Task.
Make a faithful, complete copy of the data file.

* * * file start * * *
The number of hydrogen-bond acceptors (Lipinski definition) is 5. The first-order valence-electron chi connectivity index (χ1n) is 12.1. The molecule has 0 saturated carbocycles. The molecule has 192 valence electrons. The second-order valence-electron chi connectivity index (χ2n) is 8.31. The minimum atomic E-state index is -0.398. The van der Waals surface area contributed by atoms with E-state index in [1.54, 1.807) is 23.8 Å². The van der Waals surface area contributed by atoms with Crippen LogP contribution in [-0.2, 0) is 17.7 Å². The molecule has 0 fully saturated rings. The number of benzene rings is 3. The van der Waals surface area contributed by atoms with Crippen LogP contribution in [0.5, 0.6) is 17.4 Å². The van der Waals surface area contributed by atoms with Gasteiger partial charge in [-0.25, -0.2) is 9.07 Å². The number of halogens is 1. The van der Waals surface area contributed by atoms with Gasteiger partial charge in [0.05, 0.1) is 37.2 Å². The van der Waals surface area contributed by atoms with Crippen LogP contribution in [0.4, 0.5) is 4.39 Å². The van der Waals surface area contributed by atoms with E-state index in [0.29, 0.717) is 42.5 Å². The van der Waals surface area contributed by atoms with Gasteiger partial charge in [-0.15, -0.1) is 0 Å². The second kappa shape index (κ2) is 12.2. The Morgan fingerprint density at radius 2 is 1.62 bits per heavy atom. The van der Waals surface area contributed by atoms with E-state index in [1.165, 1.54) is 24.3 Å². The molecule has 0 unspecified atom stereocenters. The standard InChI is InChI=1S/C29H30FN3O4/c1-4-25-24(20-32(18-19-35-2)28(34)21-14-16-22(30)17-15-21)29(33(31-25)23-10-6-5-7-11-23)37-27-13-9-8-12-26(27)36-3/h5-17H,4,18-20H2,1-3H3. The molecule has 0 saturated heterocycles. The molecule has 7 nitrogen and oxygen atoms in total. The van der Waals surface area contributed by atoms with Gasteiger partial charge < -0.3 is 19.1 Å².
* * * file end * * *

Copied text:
The number of hydrogen-bond acceptors (Lipinski definition) is 5. The first-order valence-electron chi connectivity index (χ1n) is 12.1. The molecule has 0 saturated carbocycles. The molecule has 192 valence electrons. The second-order valence-electron chi connectivity index (χ2n) is 8.31. The minimum atomic E-state index is -0.398. The van der Waals surface area contributed by atoms with E-state index in [1.54, 1.807) is 23.8 Å². The van der Waals surface area contributed by atoms with Crippen LogP contribution in [-0.2, 0) is 17.7 Å². The molecule has 0 fully saturated rings. The number of benzene rings is 3. The van der Waals surface area contributed by atoms with Crippen LogP contribution in [0.5, 0.6) is 17.4 Å². The van der Waals surface area contributed by atoms with Gasteiger partial charge in [-0.25, -0.2) is 9.07 Å². The number of halogens is 1. The van der Waals surface area contributed by atoms with Gasteiger partial charge in [0.05, 0.1) is 37.2 Å². The van der Waals surface area contributed by atoms with Crippen LogP contribution in [0.4, 0.5) is 4.39 Å². The van der Waals surface area contributed by atoms with E-state index in [0.29, 0.717) is 42.5 Å². The van der Waals surface area contributed by atoms with Gasteiger partial charge in [-0.15, -0.1) is 0 Å². The second kappa shape index (κ2) is 12.2. The Morgan fingerprint density at radius 2 is 1.62 bits per heavy atom. The van der Waals surface area contributed by atoms with E-state index in [1.165, 1.54) is 24.3 Å². The molecule has 0 unspecified atom stereocenters. The standard InChI is InChI=1S/C29H30FN3O4/c1-4-25-24(20-32(18-19-35-2)28(34)21-14-16-22(30)17-15-21)29(33(31-25)23-10-6-5-7-11-23)37-27-13-9-8-12-26(27)36-3/h5-17H,4,18-20H2,1-3H3. The molecule has 0 saturated heterocycles. The molecule has 7 nitrogen and oxygen atoms in total. The van der Waals surface area contributed by atoms with Gasteiger partial charge < -0.3 is 19.1 Å².